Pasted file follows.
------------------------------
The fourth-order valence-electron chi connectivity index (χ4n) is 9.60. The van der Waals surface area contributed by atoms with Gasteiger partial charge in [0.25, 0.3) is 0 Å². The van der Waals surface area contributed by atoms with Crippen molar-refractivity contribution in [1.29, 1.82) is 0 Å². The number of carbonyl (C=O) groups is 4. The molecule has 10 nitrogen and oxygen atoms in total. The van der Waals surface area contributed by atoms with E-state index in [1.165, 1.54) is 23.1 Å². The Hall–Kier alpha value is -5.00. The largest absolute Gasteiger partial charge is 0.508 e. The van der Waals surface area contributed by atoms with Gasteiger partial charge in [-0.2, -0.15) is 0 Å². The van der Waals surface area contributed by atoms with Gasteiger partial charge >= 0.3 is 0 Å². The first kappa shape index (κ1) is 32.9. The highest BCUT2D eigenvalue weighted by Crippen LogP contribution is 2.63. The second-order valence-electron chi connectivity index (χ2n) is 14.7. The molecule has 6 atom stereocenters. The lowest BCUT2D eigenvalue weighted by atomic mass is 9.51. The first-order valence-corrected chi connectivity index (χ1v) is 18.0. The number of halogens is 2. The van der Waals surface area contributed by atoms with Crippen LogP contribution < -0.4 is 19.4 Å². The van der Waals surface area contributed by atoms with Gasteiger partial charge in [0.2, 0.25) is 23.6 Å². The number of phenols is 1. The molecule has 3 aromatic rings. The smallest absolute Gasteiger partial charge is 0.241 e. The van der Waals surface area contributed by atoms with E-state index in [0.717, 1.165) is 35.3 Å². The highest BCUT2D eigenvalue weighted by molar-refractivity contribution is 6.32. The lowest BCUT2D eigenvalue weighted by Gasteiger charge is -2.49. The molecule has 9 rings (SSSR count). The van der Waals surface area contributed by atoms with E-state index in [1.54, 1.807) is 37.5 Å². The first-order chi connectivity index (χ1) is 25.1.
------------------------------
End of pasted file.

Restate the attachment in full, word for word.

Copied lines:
The fourth-order valence-electron chi connectivity index (χ4n) is 9.60. The van der Waals surface area contributed by atoms with Gasteiger partial charge in [0.25, 0.3) is 0 Å². The van der Waals surface area contributed by atoms with Crippen molar-refractivity contribution in [1.29, 1.82) is 0 Å². The number of carbonyl (C=O) groups is 4. The molecule has 10 nitrogen and oxygen atoms in total. The van der Waals surface area contributed by atoms with E-state index in [1.165, 1.54) is 23.1 Å². The Hall–Kier alpha value is -5.00. The largest absolute Gasteiger partial charge is 0.508 e. The van der Waals surface area contributed by atoms with Gasteiger partial charge in [-0.2, -0.15) is 0 Å². The van der Waals surface area contributed by atoms with Gasteiger partial charge >= 0.3 is 0 Å². The first kappa shape index (κ1) is 32.9. The highest BCUT2D eigenvalue weighted by Crippen LogP contribution is 2.63. The second-order valence-electron chi connectivity index (χ2n) is 14.7. The molecule has 6 atom stereocenters. The lowest BCUT2D eigenvalue weighted by atomic mass is 9.51. The first-order valence-corrected chi connectivity index (χ1v) is 18.0. The number of halogens is 2. The van der Waals surface area contributed by atoms with Crippen LogP contribution < -0.4 is 19.4 Å². The van der Waals surface area contributed by atoms with Gasteiger partial charge in [0.2, 0.25) is 23.6 Å². The number of phenols is 1. The molecule has 3 aromatic rings. The smallest absolute Gasteiger partial charge is 0.241 e. The van der Waals surface area contributed by atoms with E-state index in [0.717, 1.165) is 35.3 Å². The highest BCUT2D eigenvalue weighted by molar-refractivity contribution is 6.32. The lowest BCUT2D eigenvalue weighted by Gasteiger charge is -2.49. The molecule has 9 rings (SSSR count). The van der Waals surface area contributed by atoms with E-state index in [1.54, 1.807) is 37.5 Å². The first-order chi connectivity index (χ1) is 25.1.